Nakanampucha!


Filipino Signs of Wit
Abril 25, 2007, 5:23 hapon
Filed under: Filipino, Offbeat News, Philippines, Pilipino, Pinoy

Contributor: Domingo “Jim” Caro III
Website/Blog:
http://jimcaro.wordpress.com


FILIPINO SIGNS OF WIT
Nury Vittachi – The Far Eastern Economic Review

This week, we shall take a “reading tour” of one of the most spirited communities in Asia. The Philippines is full of word play. The local accent among many Filipinos, in which English words with “F” are spelled and pronounced with the sound of “P” and V is pronounced as “B” (because the Philippine alphabet has no letters F or V), is often used very cleverly, such as, the sign in a flower shop in Diliman called Petal Attraction.

Much of the word play in the Philippines is deliberate with retailers and various businesses favoring a play on names of Western establishments and celebrities (Americans, in particular—movie stars and entertainment personalities, especially).

For example, there is a bread shop in Manila called Anita Bakery, a 24-hour restaurant called Doris Day and Night, a garment shop called Elizabeth Tailoring, and a barber shop called Felix The Cut.

Reader Robert Harland also spotted a bakery named Bread Pitt, and a Makati fast-food place selling “maruya” (banana fritters) called Maruya Carey. Then, there are Christopher Plumbing, and a boutique called The Way We Wear ; a video rental shop called Leon King Video Rental; a restaurant in the Cainta district of Rizal called Caintacky Fried Chicken, a local burger restaurant called Mang Donald’s, a doughnut shop called MacDonuts , a shop selling “lumpia” (egg roll) in Makati called Wrap and Roll, and two butcher shops called Meating Place and Meatropolis.

Smart travelers can decipher what may look like baffling signs to unaccustomed foreigners by simply sounding out the “Taglish” (the Philippine version of English words spelled and pronounced with a heavy Filipino accent), such as, at a restaurant menu in Cebu : “We hab sopdrink in can an in batol” [translation: We have soft drinks in can and in bottle]. Then, there is a sewing accessories shop called Bids And Pises (translation: Beads and Pieces –or– Bits and Pieces).

There are also many signs with either badly chosen or misspelled words, but they are usually so entertaining that it would be a mistake to “correct” them. A reader named Antonio “Tonyboy” Ramon T. Ongsiako, (now there’s a truly Filipino name), contributed the following interesting Philippine signs and advertisements:

In a restaurant in Baguio City (the “summer capital” of the Philippines ): “Wanted: Boy Waitress”; on a highway in Pampanga: “We Make Modern Antique Furniture;” on the window of a photography shop in Cabanatuan : “We Shoot You While You Wait;” and on the glass front of a cafe in Panay Avenue in Manila : “Wanted: Waiter, Cashier, Washier.”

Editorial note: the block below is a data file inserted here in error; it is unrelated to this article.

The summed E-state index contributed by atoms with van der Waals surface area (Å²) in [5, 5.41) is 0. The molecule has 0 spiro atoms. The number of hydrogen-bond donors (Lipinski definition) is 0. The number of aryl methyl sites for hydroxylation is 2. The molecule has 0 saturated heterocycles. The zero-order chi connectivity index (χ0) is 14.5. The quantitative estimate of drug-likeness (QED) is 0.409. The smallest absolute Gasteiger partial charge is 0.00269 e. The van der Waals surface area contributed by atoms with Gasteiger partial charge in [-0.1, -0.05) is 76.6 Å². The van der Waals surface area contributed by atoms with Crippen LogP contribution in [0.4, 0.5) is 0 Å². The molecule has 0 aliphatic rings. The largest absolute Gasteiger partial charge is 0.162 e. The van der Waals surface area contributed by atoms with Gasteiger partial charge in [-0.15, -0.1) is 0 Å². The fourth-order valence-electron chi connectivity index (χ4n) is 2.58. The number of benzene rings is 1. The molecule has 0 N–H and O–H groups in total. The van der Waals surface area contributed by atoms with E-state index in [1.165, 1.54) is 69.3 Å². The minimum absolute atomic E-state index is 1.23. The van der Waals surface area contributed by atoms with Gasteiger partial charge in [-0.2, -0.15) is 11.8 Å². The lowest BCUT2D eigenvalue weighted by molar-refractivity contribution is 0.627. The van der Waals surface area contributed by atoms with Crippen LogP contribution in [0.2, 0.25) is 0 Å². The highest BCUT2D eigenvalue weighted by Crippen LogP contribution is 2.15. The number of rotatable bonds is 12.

Some of the notices can even give a wrong impression, such as, a shoe store in Pangasinan which has a sign saying: “We Sell Imported Robber Shoes” (these could be the “sneakiest” sneakers); and a rental property sign in Jaro, Iloilo reads: “House For Rent, Fully Furnaced” (it must really be hot inside)!

Occasionally, one could come across signs that are truly unique–if not altogether odd. Reader Gunilla Edlund submitted a sign that she saw at the ticket booth in the ferry pier in Davao City in southern Philippines , which said: “Adults: 1 peso; Child: 50 centavos; Cadavers: fare subject to negotiation.”

European tourists may also be intrigued to discover two competing shops selling hopia (a Chinese pastry) called Holland Hopia and Poland Hopia, which are owned and operated by two local Chinese entrepreneurs, Mr. Ho and Mr. Po respectively–(believe it or not)!

According to Manila businessman, Tonyboy Ongsiako, there is so much wit in the Philippines because “. . .we are a country where a good sense of humor is needed to survive. We have a 24-hour comedy show here called the government and a huge reserve of comedians made up mostly of politicians and retiring actors.


Mga Puna so far
Mag-iwan ng puna

“… the “Taglish” (the Philippine version of English words spelled and pronounced with a heavy Filipino accent), such as, at a restaurant menu in Cebu : “We hab sopdrink in can an in batol”…

I figure the author, Nury Vittachi, made this up? Many Filipinos (particlarly Visayan/Cebuano speakers)may speak English with a characteristically heavy accent, but only when speaking. The example used had words that are too common to be misspelled, except perhaps if intentional.

I could be wrong though. Remember the “DED SHIT… DIPINDI SA KLASI” (bed sheet… depende sa klase) sign posted earlier?

Komento ni junanteola

I think that is not Taglish. It is Filipinization.

Komento ni Neutral Universe

I agree with Jun but the thing I like best in this article is the last paragraph.🙂

there is so much wit in the Philippines because “. . .we are a country where a good sense of humor is needed to survive. We have a 24-hour comedy show here called the government and a huge reserve of comedians made up mostly of politicians and retiring actors

Komento ni Jim

Amen!

Komento ni Chuckster

Ang cute!!!

Komento ni Jose

Hi Jose!
Thanks for dropping by! Hope to see you here again soon! 🙂

Komento ni Chuckster